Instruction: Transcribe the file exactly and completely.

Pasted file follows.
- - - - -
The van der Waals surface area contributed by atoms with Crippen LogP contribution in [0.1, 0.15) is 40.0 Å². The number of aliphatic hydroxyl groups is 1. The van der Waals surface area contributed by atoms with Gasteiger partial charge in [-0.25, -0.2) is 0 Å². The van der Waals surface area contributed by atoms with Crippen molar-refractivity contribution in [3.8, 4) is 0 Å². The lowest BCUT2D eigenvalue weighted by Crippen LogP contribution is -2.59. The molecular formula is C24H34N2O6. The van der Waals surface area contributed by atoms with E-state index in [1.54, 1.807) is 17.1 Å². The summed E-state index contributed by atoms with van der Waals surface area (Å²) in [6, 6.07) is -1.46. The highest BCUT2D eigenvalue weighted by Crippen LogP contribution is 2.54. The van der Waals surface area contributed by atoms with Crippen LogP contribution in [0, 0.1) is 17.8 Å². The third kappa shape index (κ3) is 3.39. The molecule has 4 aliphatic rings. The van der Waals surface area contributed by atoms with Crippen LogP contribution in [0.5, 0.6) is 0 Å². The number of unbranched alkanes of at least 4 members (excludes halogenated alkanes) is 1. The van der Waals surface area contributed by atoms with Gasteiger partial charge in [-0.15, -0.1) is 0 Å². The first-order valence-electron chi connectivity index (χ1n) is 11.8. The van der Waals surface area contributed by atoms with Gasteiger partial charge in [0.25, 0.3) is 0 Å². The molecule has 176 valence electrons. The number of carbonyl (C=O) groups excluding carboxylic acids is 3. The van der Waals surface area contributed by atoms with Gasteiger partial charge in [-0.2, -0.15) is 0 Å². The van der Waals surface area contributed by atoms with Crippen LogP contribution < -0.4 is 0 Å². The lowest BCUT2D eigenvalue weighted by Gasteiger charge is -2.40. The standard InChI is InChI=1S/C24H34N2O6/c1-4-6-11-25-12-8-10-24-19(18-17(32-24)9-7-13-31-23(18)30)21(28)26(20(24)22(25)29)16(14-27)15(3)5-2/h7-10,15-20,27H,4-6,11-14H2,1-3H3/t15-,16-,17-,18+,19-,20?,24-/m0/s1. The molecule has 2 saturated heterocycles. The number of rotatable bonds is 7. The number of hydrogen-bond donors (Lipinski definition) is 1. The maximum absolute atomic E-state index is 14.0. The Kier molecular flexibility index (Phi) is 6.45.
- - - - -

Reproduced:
The van der Waals surface area contributed by atoms with Crippen LogP contribution in [0.1, 0.15) is 40.0 Å². The number of aliphatic hydroxyl groups is 1. The van der Waals surface area contributed by atoms with Gasteiger partial charge in [-0.25, -0.2) is 0 Å². The van der Waals surface area contributed by atoms with Crippen molar-refractivity contribution in [3.8, 4) is 0 Å². The lowest BCUT2D eigenvalue weighted by Crippen LogP contribution is -2.59. The molecular formula is C24H34N2O6. The van der Waals surface area contributed by atoms with E-state index in [1.54, 1.807) is 17.1 Å². The summed E-state index contributed by atoms with van der Waals surface area (Å²) in [6, 6.07) is -1.46. The highest BCUT2D eigenvalue weighted by Crippen LogP contribution is 2.54. The van der Waals surface area contributed by atoms with Crippen LogP contribution in [0, 0.1) is 17.8 Å². The third kappa shape index (κ3) is 3.39. The molecule has 4 aliphatic rings. The van der Waals surface area contributed by atoms with Crippen LogP contribution in [0.5, 0.6) is 0 Å². The number of unbranched alkanes of at least 4 members (excludes halogenated alkanes) is 1. The van der Waals surface area contributed by atoms with Gasteiger partial charge in [-0.15, -0.1) is 0 Å². The first-order valence-electron chi connectivity index (χ1n) is 11.8. The van der Waals surface area contributed by atoms with Gasteiger partial charge in [0.25, 0.3) is 0 Å². The molecule has 176 valence electrons. The number of carbonyl (C=O) groups excluding carboxylic acids is 3. The van der Waals surface area contributed by atoms with Gasteiger partial charge in [-0.2, -0.15) is 0 Å². The van der Waals surface area contributed by atoms with Crippen LogP contribution < -0.4 is 0 Å². The lowest BCUT2D eigenvalue weighted by Gasteiger charge is -2.40. The standard InChI is InChI=1S/C24H34N2O6/c1-4-6-11-25-12-8-10-24-19(18-17(32-24)9-7-13-31-23(18)30)21(28)26(20(24)22(25)29)16(14-27)15(3)5-2/h7-10,15-20,27H,4-6,11-14H2,1-3H3/t15-,16-,17-,18+,19-,20?,24-/m0/s1. The molecule has 2 saturated heterocycles. The number of rotatable bonds is 7. The number of hydrogen-bond donors (Lipinski definition) is 1. The maximum absolute atomic E-state index is 14.0. The Kier molecular flexibility index (Phi) is 6.45.